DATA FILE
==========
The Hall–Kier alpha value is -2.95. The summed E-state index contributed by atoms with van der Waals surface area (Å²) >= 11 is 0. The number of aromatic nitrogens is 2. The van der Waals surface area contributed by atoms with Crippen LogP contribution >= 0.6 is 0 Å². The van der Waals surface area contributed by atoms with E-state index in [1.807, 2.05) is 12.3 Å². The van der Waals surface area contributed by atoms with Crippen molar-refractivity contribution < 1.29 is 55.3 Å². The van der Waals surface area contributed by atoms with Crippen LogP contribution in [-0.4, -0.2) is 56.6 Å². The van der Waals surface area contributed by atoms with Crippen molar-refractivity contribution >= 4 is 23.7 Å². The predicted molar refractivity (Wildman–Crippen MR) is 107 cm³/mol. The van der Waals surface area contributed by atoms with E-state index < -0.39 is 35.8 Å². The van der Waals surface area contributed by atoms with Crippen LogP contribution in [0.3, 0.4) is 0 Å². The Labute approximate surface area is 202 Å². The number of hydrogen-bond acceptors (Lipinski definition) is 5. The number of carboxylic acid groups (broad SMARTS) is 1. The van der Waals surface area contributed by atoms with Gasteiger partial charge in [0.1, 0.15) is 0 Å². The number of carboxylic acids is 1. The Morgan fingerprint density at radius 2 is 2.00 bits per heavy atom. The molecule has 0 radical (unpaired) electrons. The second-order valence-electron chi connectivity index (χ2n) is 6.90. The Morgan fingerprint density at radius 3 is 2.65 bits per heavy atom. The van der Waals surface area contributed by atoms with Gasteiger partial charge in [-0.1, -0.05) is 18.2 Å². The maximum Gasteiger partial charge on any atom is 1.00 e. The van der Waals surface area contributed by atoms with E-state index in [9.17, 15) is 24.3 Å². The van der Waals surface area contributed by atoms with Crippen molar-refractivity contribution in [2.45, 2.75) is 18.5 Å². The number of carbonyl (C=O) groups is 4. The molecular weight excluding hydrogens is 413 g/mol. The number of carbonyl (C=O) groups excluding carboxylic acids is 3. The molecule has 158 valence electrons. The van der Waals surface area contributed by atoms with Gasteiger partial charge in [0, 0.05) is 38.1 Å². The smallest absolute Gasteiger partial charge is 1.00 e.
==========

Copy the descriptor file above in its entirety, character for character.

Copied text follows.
The Hall–Kier alpha value is -2.95. The summed E-state index contributed by atoms with van der Waals surface area (Å²) >= 11 is 0. The number of aromatic nitrogens is 2. The van der Waals surface area contributed by atoms with Crippen LogP contribution >= 0.6 is 0 Å². The van der Waals surface area contributed by atoms with E-state index in [1.807, 2.05) is 12.3 Å². The van der Waals surface area contributed by atoms with Crippen molar-refractivity contribution < 1.29 is 55.3 Å². The van der Waals surface area contributed by atoms with Crippen LogP contribution in [-0.4, -0.2) is 56.6 Å². The van der Waals surface area contributed by atoms with Crippen molar-refractivity contribution >= 4 is 23.7 Å². The predicted molar refractivity (Wildman–Crippen MR) is 107 cm³/mol. The van der Waals surface area contributed by atoms with E-state index < -0.39 is 35.8 Å². The van der Waals surface area contributed by atoms with Crippen LogP contribution in [0.3, 0.4) is 0 Å². The Labute approximate surface area is 202 Å². The number of hydrogen-bond acceptors (Lipinski definition) is 5. The number of carboxylic acid groups (broad SMARTS) is 1. The van der Waals surface area contributed by atoms with Gasteiger partial charge in [0.1, 0.15) is 0 Å². The number of carboxylic acids is 1. The Morgan fingerprint density at radius 2 is 2.00 bits per heavy atom. The molecule has 0 radical (unpaired) electrons. The second-order valence-electron chi connectivity index (χ2n) is 6.90. The Morgan fingerprint density at radius 3 is 2.65 bits per heavy atom. The van der Waals surface area contributed by atoms with Gasteiger partial charge in [-0.1, -0.05) is 18.2 Å². The maximum Gasteiger partial charge on any atom is 1.00 e. The van der Waals surface area contributed by atoms with E-state index in [9.17, 15) is 24.3 Å². The van der Waals surface area contributed by atoms with Crippen molar-refractivity contribution in [2.45, 2.75) is 18.5 Å². The number of carbonyl (C=O) groups is 4. The molecular weight excluding hydrogens is 413 g/mol. The number of carbonyl (C=O) groups excluding carboxylic acids is 3. The molecule has 158 valence electrons. The van der Waals surface area contributed by atoms with Gasteiger partial charge in [0, 0.05) is 38.1 Å². The smallest absolute Gasteiger partial charge is 1.00 e.